Soft and Chewy Mojito Cookies
This post may contain affiliate links.
Lime, Mint & Rum Cookies (aka Mojito Cookies!) — Super SOFT and chewy cookies that taste like you’re drinking a mojito!! Who can say no to rum, mint, lime, and sugar? A unique cookie that’s so GOOD and they’re PERFECT for spring and summer parties of any kind!!
Mojito Cookies with Mint, Lime, and Rum Extract
In a word, these rum cookies taste like you’re drinking a mojito! There’s fresh mint, fresh lime zest, rum extract, and sugar — similar to what you’d find in a mojito!
They’re super, super soft with just the right amount of chewiness. They’re exceedingly moist and pliable. If you love really soft cookies, you’re going to love these.
I adapted my cookie dough base from these Sugar-Doodle Vanilla Cookies, which is a throwback recipe from 2012. I loved those cookies back then for their ability to be a soft and more amped up version than a basic sugar cookie.
When I was brainstorming about what cookie base to use for the mojito cookies, the sugar-doodles came to mind, and I used that base as a jumping off place and it worked great.
It’s a unique set of ingredients and I realize these cookies are not going to be for everyone. Fresh mint and fresh lime zest in a cookie? Yep. And I realize I just lost people right there and that’s fine. Stick with chocolate chip cookies, I’ve got about 30+ versions.
But if you’re looking for a unique cookie that will be a conversation piece, and that tastes amazing, give these rum mint cookies a try. I inhaled two immediately when I was done with the photo shoot.
They’re a perfect spring and summer cookie. Or a bachelorette party, bridal shower, or girls-night-in kind of cookie.
I actually made these cookies in January, fell head over heels in love with them, and have been waiting for the perfect summery moment to share the recipe!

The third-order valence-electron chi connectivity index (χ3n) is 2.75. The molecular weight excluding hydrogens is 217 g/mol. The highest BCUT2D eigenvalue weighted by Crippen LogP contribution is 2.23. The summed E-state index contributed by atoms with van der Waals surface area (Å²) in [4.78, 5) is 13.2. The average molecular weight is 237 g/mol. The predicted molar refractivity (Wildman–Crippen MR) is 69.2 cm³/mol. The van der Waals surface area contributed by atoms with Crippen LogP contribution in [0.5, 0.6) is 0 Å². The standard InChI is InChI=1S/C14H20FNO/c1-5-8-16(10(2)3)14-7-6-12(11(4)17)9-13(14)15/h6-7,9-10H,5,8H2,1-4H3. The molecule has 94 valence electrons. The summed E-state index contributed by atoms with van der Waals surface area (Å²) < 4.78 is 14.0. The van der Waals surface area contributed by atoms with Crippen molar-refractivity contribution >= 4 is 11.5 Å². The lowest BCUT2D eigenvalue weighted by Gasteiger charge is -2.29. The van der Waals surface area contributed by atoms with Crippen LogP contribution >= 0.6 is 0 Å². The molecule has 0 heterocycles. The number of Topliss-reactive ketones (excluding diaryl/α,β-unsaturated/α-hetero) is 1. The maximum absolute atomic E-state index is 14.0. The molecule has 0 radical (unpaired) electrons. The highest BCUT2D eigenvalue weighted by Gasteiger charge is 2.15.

What’s in the Rum Cookies?
For these scrumptious mint, rum, and lime cookies, you’ll need:
- Granulated sugar
- Brown sugar
- Mint extract (I recommend Spearmint Extract rather than Peppermint Extract — more on this below)
- Rum extract (imitation is fine)
- Baking Soda
- Lime zest, for garnishing
- Fresh mint, for garnishing
How to Make Rum Cookies
To make the lime, mint and rum cookies, you’ll first need to cream together the butter and sugars until light and fluffy. Add in the egg, milk, and extracts next, followed by the dry ingredients.
Scoop the dough into 16 balls and pop them into the fridge for at least 2 hours before baking them. Once the cookies have been baked, let them cool on the baking tray for 10 minutes before garnishing with lime zest and fresh mint.
What Type of Mint Extract Should I Use?
This is my advice and recommendation and you can experiment with other variations but for me personally, this is what I know works — in terms of both taste and baking chemistry/science:
“Mint extract” comes in the form of spearmint extract and peppermint extract. I much prefer spearmint extract to peppermint extract in this recipe.
Spearmint extract tastes more like real mint you’d have in a mojito whereas peppermint extract tastes much like what you’d use in holiday baking season; think candy canes and peppermint candies that sit in candy dishes. That is too overpowering for this cookie.
Where Can I Buy Spearmint Extract?